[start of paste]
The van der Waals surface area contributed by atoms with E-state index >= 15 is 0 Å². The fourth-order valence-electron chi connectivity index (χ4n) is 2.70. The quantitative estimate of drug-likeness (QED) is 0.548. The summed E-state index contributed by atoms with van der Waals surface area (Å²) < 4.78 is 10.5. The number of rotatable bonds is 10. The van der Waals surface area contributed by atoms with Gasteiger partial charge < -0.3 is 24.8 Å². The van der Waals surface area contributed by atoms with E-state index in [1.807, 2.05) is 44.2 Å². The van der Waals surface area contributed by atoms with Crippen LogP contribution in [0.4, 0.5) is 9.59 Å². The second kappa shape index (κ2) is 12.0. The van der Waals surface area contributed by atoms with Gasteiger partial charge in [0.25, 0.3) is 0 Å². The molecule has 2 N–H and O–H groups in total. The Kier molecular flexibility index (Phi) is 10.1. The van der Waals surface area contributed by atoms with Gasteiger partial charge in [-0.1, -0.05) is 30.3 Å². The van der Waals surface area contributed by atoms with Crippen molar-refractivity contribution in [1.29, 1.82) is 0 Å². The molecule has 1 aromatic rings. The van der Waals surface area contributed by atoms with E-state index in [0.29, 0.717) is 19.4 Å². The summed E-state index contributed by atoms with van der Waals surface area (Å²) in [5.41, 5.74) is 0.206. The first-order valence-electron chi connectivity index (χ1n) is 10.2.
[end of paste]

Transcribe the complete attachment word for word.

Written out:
The van der Waals surface area contributed by atoms with E-state index >= 15 is 0 Å². The fourth-order valence-electron chi connectivity index (χ4n) is 2.70. The quantitative estimate of drug-likeness (QED) is 0.548. The summed E-state index contributed by atoms with van der Waals surface area (Å²) < 4.78 is 10.5. The number of rotatable bonds is 10. The van der Waals surface area contributed by atoms with Gasteiger partial charge < -0.3 is 24.8 Å². The van der Waals surface area contributed by atoms with E-state index in [1.807, 2.05) is 44.2 Å². The van der Waals surface area contributed by atoms with Crippen LogP contribution in [0.4, 0.5) is 9.59 Å². The second kappa shape index (κ2) is 12.0. The van der Waals surface area contributed by atoms with Gasteiger partial charge in [0.25, 0.3) is 0 Å². The molecule has 2 N–H and O–H groups in total. The Kier molecular flexibility index (Phi) is 10.1. The van der Waals surface area contributed by atoms with Gasteiger partial charge in [-0.1, -0.05) is 30.3 Å². The van der Waals surface area contributed by atoms with Crippen molar-refractivity contribution in [1.29, 1.82) is 0 Å². The molecule has 1 aromatic rings. The van der Waals surface area contributed by atoms with E-state index in [0.29, 0.717) is 19.4 Å². The summed E-state index contributed by atoms with van der Waals surface area (Å²) in [5.41, 5.74) is 0.206. The first-order valence-electron chi connectivity index (χ1n) is 10.2.